Primary Tools & Materials:
FIBERS, ADOBE PHOTOSHOP
Additional Tools & Materials: inkjet printer, scissors, xacto blade, camera
For this study, fibers + adobe photoshop, I decided to amplify the materials by purposefully fraying the edges of this fabric letter. I started in Photoshop with an existing font called Arvo. I printed the N, cut it out with an xacto blade, then used the negative letter shape as a stencil to trace the N onto the back of my fabric. Then I stopped to take a few photos of the clean cut letter before I went to work unravelling it.
Unravelling this kind of cotton turned out to be harder than I expected. I figured I could just rub it between my fingers and see it start to fray, but I actually had to attack it with the xacto blade to get the effect I wanted. As I worked to unravel the fabric, I noticed that the two edges are diagonal in this letter tended to fray more evenly than the horizontal or vertical edges. That's because the individual strands won't float away as you see them doing everywhere else on the letter. On the diagonal, the edges can separate, but they don't tear off completely. This letter might have turned out completely different had I rotated the fabric 30 degrees or so - enough to keep all the edges from aligning with the grain of the fabric.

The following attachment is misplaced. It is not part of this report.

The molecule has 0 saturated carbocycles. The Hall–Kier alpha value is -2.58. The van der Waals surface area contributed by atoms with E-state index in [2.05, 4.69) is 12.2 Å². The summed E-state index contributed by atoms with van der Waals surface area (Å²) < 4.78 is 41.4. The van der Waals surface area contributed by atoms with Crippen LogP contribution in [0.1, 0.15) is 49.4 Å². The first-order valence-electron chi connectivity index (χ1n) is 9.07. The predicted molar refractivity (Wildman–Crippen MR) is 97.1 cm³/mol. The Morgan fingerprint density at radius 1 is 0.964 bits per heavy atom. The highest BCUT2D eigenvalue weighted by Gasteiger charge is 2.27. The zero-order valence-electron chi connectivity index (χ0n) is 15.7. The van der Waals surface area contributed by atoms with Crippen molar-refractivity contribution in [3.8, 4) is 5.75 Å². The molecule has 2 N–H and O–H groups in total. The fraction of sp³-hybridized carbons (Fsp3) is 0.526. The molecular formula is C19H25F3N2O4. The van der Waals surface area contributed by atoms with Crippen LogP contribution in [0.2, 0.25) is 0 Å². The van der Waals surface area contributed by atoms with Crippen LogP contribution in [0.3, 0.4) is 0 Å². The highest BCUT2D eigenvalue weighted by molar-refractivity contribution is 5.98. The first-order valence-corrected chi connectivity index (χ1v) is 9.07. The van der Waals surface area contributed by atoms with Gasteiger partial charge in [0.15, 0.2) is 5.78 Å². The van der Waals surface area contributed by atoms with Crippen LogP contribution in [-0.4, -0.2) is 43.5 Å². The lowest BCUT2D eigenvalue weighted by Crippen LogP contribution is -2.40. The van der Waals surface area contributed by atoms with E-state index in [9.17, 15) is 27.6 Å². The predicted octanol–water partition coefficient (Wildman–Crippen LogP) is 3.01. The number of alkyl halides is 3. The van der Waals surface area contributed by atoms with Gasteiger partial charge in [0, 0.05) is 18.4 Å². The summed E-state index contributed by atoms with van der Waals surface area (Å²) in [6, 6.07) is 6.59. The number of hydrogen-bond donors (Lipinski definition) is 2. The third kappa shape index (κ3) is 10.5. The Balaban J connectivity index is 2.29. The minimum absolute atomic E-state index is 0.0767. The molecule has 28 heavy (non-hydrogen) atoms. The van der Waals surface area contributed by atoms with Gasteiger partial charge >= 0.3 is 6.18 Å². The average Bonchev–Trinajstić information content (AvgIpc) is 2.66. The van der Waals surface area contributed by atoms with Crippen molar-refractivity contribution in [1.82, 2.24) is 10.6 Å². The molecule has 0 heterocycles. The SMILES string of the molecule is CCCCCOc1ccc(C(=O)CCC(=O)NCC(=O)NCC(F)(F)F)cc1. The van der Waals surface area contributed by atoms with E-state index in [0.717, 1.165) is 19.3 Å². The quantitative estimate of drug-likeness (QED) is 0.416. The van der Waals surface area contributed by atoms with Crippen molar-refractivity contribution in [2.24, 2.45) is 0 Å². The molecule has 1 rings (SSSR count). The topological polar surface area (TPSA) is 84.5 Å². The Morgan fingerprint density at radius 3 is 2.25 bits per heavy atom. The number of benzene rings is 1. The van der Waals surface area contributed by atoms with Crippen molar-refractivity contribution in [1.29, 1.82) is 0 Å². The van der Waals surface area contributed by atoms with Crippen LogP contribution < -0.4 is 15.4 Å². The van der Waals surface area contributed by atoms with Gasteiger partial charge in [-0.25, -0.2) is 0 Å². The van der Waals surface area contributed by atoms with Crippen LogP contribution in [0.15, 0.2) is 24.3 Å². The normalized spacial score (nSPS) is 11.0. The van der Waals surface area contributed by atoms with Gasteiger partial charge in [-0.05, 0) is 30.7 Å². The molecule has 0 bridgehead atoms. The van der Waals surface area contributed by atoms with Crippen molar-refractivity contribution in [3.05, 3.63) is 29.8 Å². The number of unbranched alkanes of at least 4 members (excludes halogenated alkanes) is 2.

This letter feels soft, delicate, and fuzzy. I get the sense that I could tear this letter apart quite easily (though I know, because I made it - that it's not as easy as you might think). It's feminine, due to the pattern of the fabric, but tough, because it's been torn apart. In some places, where strands of fiber are floating away from the letter's shape, you can still see the floral pattern, disconnected and semi-transparent, floating away from the woven letter. That aspect - the visible pattern detached from the woven letter - is what I think is most significant about this letter study. Using Photoshop, I was able to adjust levels in this image to make details such as this more apparent. I tried to keep tearing this letter apart further, but it didn't keep its shape very well. I had hoped to rip the letter apart to just bare threads, but keep that pattern visible, but it wasn't working. Still, this is the characteristic I would try to push through a further type study, were I to try this again.